Clearly, the Fabians’ ideal society involved more than the redistribution of wealth.

There are obvious parallels in our own time and country. In 2008, President Obama campaigned on the idea that we should “spread the wealth around,” and had little to say about the family and religious liberty. Money wasn’t the only thing he and his allies wanted to change, however. After he was elected, the President altered his position about the nature of marriage, and now the enforcement of a new understanding of gender identity is pressed upon us through powerful legal and social means. A friend who is an administrator at a small Christianity college says the staff there have had conversations with their legal advisors on whether it will remain legal for them to separate their student body into dormitories for men and women. Will the swelling chorus that denies any connection between nature and sex to conjure up countless new so-called genders compel colleges built around faith concepts to join the new zeitgeist or close their doors? It is not inconceivable that Biblical teaching may soon be declared hate speech and therefore become illegal. So this fight is not just a fight about property.

On the other hand, let’s analyze it as if it were.

I own myself, which means I have a right to control my life. So, let’s say my son decides he wants to go to this college. He’s 18, so owns himself and that constitutes a right to control his own life. He wishes to live in a dormitory with similarly-minded other men because he recognizes that as a good way to not have sex until he’s married. The school owns the dormitory, so should be able to set standards for the facilities. They offer housing to students and to their parents, who are often footing the bill, based upon the contractual obligation that this is a good clean environment in which young people can concentrate on learning. That is the product they’re selling and the parents and students are buying. That’s a free monetary exchange of property value for property value.

If the school is forced by the government to open dormitories up across gender lines, then the school has been deprived of a primary marketing tool, which is another property value. They can no longer advertise their school as a wholesome environment for Christian students. Therefore, a theft has occurred. If parents and students decide students would rather remain at home and attend college digitally, then the school has been deprived of tuition and the students and parents have been deprived of the right to spend their money as they see fit (yet another property value).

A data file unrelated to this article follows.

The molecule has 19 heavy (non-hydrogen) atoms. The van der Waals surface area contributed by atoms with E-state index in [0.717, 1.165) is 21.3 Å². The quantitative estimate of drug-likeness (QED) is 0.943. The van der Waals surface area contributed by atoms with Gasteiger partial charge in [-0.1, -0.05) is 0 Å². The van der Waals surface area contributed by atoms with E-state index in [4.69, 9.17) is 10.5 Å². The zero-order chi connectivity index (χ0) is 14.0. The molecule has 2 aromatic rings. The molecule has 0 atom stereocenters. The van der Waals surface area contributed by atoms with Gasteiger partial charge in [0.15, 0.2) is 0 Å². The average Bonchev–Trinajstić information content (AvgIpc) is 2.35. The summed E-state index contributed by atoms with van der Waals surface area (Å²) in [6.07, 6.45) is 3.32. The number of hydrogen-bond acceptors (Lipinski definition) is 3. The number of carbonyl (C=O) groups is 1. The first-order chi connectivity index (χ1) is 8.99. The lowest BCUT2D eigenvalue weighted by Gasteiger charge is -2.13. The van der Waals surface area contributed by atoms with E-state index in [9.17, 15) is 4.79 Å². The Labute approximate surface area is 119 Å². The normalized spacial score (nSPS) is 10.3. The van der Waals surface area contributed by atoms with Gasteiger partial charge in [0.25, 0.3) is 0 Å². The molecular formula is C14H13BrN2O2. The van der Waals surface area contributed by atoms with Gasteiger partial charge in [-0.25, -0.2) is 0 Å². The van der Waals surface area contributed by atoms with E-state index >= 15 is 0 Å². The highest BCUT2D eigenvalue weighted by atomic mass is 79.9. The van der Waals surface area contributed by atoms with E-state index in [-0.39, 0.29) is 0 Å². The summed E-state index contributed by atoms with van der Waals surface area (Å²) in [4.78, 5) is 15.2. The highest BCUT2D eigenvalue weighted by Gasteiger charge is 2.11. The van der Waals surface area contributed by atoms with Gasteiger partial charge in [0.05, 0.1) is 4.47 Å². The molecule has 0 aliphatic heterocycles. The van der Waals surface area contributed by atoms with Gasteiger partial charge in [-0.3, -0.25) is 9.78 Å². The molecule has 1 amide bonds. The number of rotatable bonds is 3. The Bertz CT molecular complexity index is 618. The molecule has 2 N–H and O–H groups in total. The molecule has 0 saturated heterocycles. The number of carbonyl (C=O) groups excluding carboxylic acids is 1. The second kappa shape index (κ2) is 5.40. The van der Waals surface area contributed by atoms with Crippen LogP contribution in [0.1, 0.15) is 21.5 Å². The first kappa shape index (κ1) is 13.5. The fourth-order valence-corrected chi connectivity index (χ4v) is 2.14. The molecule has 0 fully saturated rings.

A theft has occurred.

The converse of this is that there are private colleges that want to open dormitories across gender lines and market themselves as an exciting alternative to the Christian school experience. Again, the college has a right, by virtue of property ownership, to market themselves in this way and students and parents have a right, by virtue of their property stake in their money, to buy that experience. To deny them that right is to steal money from both the college and the parents/students.

I know a lot of Christians who would get angry that I am saying this, but the fact is that we have been denying “the world” its property rights for a long time, so now that the worst of secular society has decided to turn the tables on us, we shouldn’t be surprised. Which is not to say that we should embrace the tyranny. You do not recompense the theft of one person’s property rights by stealing the property rights of the original offender. The only moral solution is for all powers to stop stealing from one another.